Posted in Uncategorized | Tagged: blog, Deaf, young | 1 Comment »
Posted by Ian Noon on May 26, 2010
Image courtesy of the Northern Echo
An interesting article appeared in Guardian yesterday about Rosie Watson, a deaf mature student, who took Durham University to court for breaking disability discrimination laws.
On the one hand, it’s a very inspiring story about a gutsy deaf person who refused to let the university get away with it. On the other hand, it’s appalling what she went through what she did. The Guardian also reports that disabled students at Oxford are twice as likely to drop out and that the Students Loans Company is failing to approved Disabled Students Allowances quickly enough.
It all reminded me of own experiences at university (many years ago), which I blogged about ages back. Back then I speculated whether this was a one-off experience. I’m beginning to think that it probably isn’t.
It all raises a lot of questions. Are these one-off cases or widespread problems across all universities? Why? Do deaf students know their rights? Are they making a fuss about it or are they just “coping”? Were universities having a sick day when the Disability Discrimination Act was passed? Do they think that deaf young people are so thick that they would never think of applying, or even going to university?
What are your thoughts? Do you know of any cases where deaf students have been let down at university? Be good to hear about it.
Posted in Uncategorized | Tagged: access, Deaf, disabled, discrimination, Durham, students, university | 8 Comments »
Posted by Ian Noon on May 18, 2010
Image courtesy of NDCS
I thought I would share a little anecdote from last weekend where I was busy volunteering at a National Deaf Children’s Society “Getting Ahead” training weekend in Epping Forest. As always, it was great to meet some deaf youngsters and see them in action learning how to develop their confidence, think about their future and pick up new skills. They all seemed to have a great time, despite the cold turkey some felt from having to go without their mobiles for much of the weekend…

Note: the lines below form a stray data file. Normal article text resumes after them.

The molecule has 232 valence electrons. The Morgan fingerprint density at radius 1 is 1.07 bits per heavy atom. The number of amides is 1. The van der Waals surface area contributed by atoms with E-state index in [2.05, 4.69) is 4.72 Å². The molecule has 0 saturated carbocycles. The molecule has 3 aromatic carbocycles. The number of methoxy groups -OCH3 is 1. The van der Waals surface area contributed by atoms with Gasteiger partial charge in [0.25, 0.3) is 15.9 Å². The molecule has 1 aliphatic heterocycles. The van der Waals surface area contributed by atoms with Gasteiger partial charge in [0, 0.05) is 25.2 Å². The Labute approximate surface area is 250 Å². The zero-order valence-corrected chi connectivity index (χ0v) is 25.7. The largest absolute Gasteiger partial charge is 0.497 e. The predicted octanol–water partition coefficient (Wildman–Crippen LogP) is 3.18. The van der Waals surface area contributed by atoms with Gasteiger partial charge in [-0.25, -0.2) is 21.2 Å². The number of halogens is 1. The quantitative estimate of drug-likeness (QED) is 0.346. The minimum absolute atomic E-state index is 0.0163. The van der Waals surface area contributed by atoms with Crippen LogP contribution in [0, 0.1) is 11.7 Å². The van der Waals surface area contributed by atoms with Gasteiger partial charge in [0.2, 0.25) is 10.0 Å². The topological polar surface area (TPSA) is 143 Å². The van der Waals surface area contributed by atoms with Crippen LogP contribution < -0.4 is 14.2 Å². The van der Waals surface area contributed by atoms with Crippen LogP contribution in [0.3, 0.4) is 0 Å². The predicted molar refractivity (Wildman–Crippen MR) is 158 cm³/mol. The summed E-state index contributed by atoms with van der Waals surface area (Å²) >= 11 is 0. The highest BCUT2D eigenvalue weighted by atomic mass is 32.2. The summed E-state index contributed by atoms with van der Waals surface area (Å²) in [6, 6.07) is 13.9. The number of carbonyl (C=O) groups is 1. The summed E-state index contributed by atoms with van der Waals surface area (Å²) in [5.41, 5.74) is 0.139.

Anyhow, during the weekend, the teenagers were doing some team building activities with the centre staff, who had clearly not met many deaf children before. One instructor went up to one teenager, who communicated orally and was not “obviously” deaf. Here’s how their conversation went:
Instructor: “So this is a group that’s half hearing, half deaf then?”
Teenager: “No, we’re all deaf.”
Instructor: “You’re deaf?”
Teeanger: “Yes, I’m deaf. I talk but I’m still deaf.”
It could have been a very awkward conversation but the teenager defused it brilliantly, whilst also giving some impromptu deaf awareness training to the instructors. But what made it quite a nice moment for me was that when I first met the teenager, I expected him to be like myself when I was his age – very oral and, in a way, denying and “pretending” not be deaf. Give him a few days at a NDCS weekend, he’s proudly claiming an identity as deaf and addressing it openly, honestly and confidently.
A nice little demonstration of what I think are one of the benefits of NDCS events for deaf children and young people.
Posted in Uncategorized | Tagged: Deaf, deaf awareness, event, Getting Ahead, identity, National Deaf Children's Society, NDCS | 3 Comments »
Posted by Ian Noon on April 15, 2010
Image courtesy of NDCS
I popped along to a disability working group for cinemas yesterday and I was reminded that, however much I moan about cinema access, there have been big changes since I was a young person. And, compared to most other major countries, Britain is ahead of the pack.
Consider a few stats: